Opportunities for Growth
Employees need to see opportunities to develop and reach their full potential within your company. Employees become more driven, and the work becomes more meaningful when they’re working towards something, and they’ll work harder if they can clearly see the opportunities ahead of them.
Provide clear career paths and options for mobility within the company. The prospect of promotion can improve employee performance. High-performing employees are more inclined to invest in their future and work hard to bring their goals to life.
A Connected, Inclusive Culture
Culture is a crucial factor in motivating the behaviors you want to see. When employees feel connected with each other (and the business), they’ll understand how their work impacts their colleagues. That team spirit drives more significant investment in the work and can improve individual performance.
The sense of community and culture you provide inspires greater job satisfaction, motivating employees to work harder. But changing norms, like the shift to remote work, complicate your ability to build a connected culture. Tools like goal alignment software bring employees together to work towards a shared purpose, enabling performance for hybrid teams.
Frequent Feedback and Recognition
Employees need a line of communication with managers to receive feedback and recognition in the flow of work. Frequent feedback helps team members see how they’re performing, which can inspire high-performing employees to work even harder and take greater pride in their work.
Don’t underestimate the power of recognition: Performance-based pay is rarely as motivating as frequent feedback and recognition of work well done. Even if it’s just verbal, receiving recognition from managers can motivate employees to work harder and produce higher quality work.
Recognition from top leaders can be even more inspiring. Employees want to feel like they’re moving in the right direction. There are few more validating and rewarding things than hearing your future plans confirmed by top-level leaders.
Update Performance Management for the New Economy
To keep high-performing employees moving in the right direction, you need to invest in updated performance management. Here’s how to ditch performance-related pay in favor of performance enablement and employee empowerment.
Align Employee Goals With Business Goals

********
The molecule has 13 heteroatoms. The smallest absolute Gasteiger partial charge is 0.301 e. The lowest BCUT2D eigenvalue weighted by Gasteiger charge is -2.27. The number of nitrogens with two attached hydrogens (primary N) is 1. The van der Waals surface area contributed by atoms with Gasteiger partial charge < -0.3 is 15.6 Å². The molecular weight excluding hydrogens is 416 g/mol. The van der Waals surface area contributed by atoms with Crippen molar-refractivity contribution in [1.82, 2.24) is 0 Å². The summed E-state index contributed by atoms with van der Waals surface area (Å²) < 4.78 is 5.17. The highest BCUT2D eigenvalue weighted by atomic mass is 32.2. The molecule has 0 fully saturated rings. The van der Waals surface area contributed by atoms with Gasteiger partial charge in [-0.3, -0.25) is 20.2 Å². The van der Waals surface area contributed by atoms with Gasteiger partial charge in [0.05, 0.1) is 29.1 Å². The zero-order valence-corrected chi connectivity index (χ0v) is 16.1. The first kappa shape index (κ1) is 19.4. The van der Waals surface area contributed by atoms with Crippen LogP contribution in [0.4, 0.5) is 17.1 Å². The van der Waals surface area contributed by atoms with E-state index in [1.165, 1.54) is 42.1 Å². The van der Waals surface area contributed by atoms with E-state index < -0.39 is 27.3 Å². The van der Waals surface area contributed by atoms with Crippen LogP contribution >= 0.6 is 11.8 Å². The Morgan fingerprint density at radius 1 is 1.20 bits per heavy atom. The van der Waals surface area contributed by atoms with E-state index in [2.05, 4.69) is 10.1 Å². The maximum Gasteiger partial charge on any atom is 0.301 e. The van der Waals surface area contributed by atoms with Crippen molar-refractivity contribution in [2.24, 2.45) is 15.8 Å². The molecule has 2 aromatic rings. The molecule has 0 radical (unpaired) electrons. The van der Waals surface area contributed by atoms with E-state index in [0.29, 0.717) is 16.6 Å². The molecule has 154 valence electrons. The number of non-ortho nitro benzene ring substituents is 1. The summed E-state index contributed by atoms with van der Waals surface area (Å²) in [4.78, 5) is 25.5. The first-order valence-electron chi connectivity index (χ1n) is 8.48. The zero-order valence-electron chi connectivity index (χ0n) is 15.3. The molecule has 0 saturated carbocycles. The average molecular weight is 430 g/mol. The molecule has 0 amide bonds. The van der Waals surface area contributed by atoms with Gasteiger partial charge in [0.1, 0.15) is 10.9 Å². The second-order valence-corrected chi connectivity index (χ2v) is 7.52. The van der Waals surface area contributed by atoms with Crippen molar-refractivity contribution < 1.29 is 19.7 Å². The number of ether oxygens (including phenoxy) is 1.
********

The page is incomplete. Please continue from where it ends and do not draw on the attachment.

Help employees see the role their work plays in driving business results. Connecting employees to the business strategy provides greater intrinsic motivation. When they know what they’re working towards, employees can take more control over their work. That sense of autonomy drives greater engagement, job satisfaction — and better performance.
Aligned goals are easier to track and, if written correctly, provide clear performance metrics. The objectives and key results (OKR) model allows employees to set their own goals to drive the business forward. But determining the key results forces employees to be more thoughtful about performance metrics.
Setting their own performance metrics that produce tangible business results does much more to inspire more extraordinary performance than performance-based compensation.
Train Managers as Coaches
Managers play an essential role in connecting employees to the business. As coaches, managers can help employees gain a greater sense of self-awareness, helping them understand their learning opportunities and engage with their roles better.
Armed with a clear org chart and career paths, managers can help employees discover their options for mobility within the company. The ability to grow within your organization can help employees harness their potential to perform better.
Invest in Employee Development
Employee development is vital for building greater capabilities for your business, and it gives employees something to work towards that they may value more than performance-based pay. Development opportunities demonstrate that the company is invested in the employee’s growth and learning.
Performance-based compensation doesn’t give employees anything to aspire to beyond rewards. Performance enablement helps employees see what they’re capable of and helps them achieve it.
Redesign Your Compensation Strategy
Performance-based compensation isn’t the only pay strategy out there. You can design a compensation strategy that works for your business and company culture — that doesn’t rely on managers interpreting performance to mete out arbitrary monetary rewards.
Here’s how to redesign your business’s compensation strategy.
Engage in Compensation Planning
If you’re ditching performance-based pay, you need to clarify what payment is based upon. Design a compensation plan that is clear and transparent.